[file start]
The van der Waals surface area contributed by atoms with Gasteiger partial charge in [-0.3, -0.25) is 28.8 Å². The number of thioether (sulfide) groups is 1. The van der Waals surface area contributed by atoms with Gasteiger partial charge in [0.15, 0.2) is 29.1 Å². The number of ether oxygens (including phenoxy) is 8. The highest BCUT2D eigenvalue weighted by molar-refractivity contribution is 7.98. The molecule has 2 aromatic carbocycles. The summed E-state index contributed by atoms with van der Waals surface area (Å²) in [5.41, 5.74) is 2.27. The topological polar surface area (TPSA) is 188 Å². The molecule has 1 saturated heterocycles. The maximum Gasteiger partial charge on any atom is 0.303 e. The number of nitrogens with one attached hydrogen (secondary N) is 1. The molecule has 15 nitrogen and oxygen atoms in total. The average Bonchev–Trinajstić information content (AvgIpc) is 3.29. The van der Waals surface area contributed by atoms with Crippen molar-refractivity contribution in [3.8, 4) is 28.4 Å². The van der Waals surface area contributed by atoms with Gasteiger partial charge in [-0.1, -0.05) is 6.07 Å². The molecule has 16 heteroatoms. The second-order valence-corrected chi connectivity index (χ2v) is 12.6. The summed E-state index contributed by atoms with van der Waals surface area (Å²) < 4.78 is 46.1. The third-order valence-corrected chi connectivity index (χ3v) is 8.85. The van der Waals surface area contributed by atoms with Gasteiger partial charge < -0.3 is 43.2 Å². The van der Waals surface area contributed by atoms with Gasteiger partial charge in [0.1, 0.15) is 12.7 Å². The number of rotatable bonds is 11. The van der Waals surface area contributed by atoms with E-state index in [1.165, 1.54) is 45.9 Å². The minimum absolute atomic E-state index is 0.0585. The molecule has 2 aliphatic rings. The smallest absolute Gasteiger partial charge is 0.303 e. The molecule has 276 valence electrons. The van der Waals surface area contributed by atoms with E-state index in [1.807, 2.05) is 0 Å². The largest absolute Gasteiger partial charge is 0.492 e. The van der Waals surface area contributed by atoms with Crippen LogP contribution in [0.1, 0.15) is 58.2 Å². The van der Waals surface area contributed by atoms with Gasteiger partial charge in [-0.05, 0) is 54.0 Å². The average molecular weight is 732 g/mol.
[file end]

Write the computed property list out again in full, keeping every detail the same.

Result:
The van der Waals surface area contributed by atoms with Gasteiger partial charge in [-0.3, -0.25) is 28.8 Å². The number of thioether (sulfide) groups is 1. The van der Waals surface area contributed by atoms with Gasteiger partial charge in [0.15, 0.2) is 29.1 Å². The number of ether oxygens (including phenoxy) is 8. The highest BCUT2D eigenvalue weighted by molar-refractivity contribution is 7.98. The molecule has 2 aromatic carbocycles. The summed E-state index contributed by atoms with van der Waals surface area (Å²) in [5.41, 5.74) is 2.27. The topological polar surface area (TPSA) is 188 Å². The molecule has 1 saturated heterocycles. The maximum Gasteiger partial charge on any atom is 0.303 e. The number of nitrogens with one attached hydrogen (secondary N) is 1. The molecule has 15 nitrogen and oxygen atoms in total. The average Bonchev–Trinajstić information content (AvgIpc) is 3.29. The van der Waals surface area contributed by atoms with Crippen molar-refractivity contribution in [3.8, 4) is 28.4 Å². The van der Waals surface area contributed by atoms with Gasteiger partial charge in [-0.1, -0.05) is 6.07 Å². The molecule has 16 heteroatoms. The second-order valence-corrected chi connectivity index (χ2v) is 12.6. The summed E-state index contributed by atoms with van der Waals surface area (Å²) < 4.78 is 46.1. The third-order valence-corrected chi connectivity index (χ3v) is 8.85. The van der Waals surface area contributed by atoms with Gasteiger partial charge < -0.3 is 43.2 Å². The van der Waals surface area contributed by atoms with Gasteiger partial charge in [0.1, 0.15) is 12.7 Å². The number of rotatable bonds is 11. The van der Waals surface area contributed by atoms with E-state index in [1.165, 1.54) is 45.9 Å². The minimum absolute atomic E-state index is 0.0585. The molecule has 2 aliphatic rings. The smallest absolute Gasteiger partial charge is 0.303 e. The molecule has 276 valence electrons. The van der Waals surface area contributed by atoms with E-state index in [1.807, 2.05) is 0 Å². The largest absolute Gasteiger partial charge is 0.492 e. The van der Waals surface area contributed by atoms with Crippen LogP contribution in [0.1, 0.15) is 58.2 Å². The van der Waals surface area contributed by atoms with Gasteiger partial charge in [-0.05, 0) is 54.0 Å². The average molecular weight is 732 g/mol.